Champai Soren, the new Chief Minister of Jharkhand, secured the trust of the state assembly on Monday, February 5. In a show of support, 47 members of the legislative assembly (MLAs) voted in favor of his leadership, while 9 opposed it.
The assembly has 81 members, but one independent legislator, Saryu Roy, did not participate in the voting process. During the crucial vote, 77 MLAs were present in the assembly hall.
Champai Soren decided to lead the government in Jharkhand after former CM Hemant Soren had to resign following an ED investigation that led to his arrest in the respective case.
Speaking about the floor test, Congress leader Jairam Ramesh said:
“We have won the confidence vote very convincingly. The operation lotus of the BJP has been unsuccessful. First, they arrested Hemant Soren, got him to resign. Then, they delayed the swearing-in of Champai Soren. This government will survive the balance term of one year and we will go to the people of Jharkhand for a renewed mandate based on the work that we have done.”
VIDEO | "We have won the confidence vote very convincingly. The operation lotus of the BJP has been unsuccessful. First, they arrested Hemant Soren, got him to resign. Then, they delayed the swearing-in of Champai Soren. This government will survive the balance term of one year… pic.twitter.com/jyrH6BBzC7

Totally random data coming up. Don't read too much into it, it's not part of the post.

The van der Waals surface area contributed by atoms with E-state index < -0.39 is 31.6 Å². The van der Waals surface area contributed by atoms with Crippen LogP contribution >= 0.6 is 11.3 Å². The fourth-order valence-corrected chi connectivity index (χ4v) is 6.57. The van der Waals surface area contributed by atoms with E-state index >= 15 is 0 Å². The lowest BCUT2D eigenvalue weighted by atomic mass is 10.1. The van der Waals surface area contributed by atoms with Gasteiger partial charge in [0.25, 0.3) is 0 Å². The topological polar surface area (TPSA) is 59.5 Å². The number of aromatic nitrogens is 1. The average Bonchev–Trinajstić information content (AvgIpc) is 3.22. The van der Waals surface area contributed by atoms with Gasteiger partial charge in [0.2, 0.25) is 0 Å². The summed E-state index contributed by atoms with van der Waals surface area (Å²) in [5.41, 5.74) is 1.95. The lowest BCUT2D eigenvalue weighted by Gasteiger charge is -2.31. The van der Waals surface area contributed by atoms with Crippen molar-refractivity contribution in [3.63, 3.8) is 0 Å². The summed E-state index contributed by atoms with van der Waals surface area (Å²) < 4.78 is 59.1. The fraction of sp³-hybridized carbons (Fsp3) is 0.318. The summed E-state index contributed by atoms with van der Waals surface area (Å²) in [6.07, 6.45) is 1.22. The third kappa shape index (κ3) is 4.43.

— Press Trust of India (@PTI_News) February 5, 2024
Who is Champai Soren? Here’s a detailed profile of the new Jharkhand CM
Champai Soren, aged 67, hails from Jilingagoda village in Saraikela-Kharsawan district, born into a family of farmers. His upbringing amidst challenges fueled his early involvement in the movement for a separate Jharkhand state. Soren’s dedication to the welfare of the Adivasis, the region’s indigenous people, led him to forego further education after completing Class 10, devoting himself entirely to the Jharkhand cause.
Soren, often revered as the “Tiger of Kolhan” by his supporters, played a pivotal role in mobilizing people during the height of the Jharkhand movement in the 1970s, which eventually led to the formation of the Jharkhand Mukti Morcha (JMM) in 1973. His commitment to the cause was evident when he spearheaded an agitation at the gates of Tata Steel in Jamshedpur during the 1990s, advocating for the rights of unorganized laborers.
Despite his dedication, Soren encountered legal challenges along the way. In 1993, he faced charges under the Explosive Substances Act during a protest related to the JMM movement. However, he described the case as politically motivated in his 2019 Election Commission affidavit, stating that it stemmed from efforts to support an economic blockade. The charges involved attempts to damage railway property and an explosion, which he labeled as part of the struggle for the Jharkhand movement.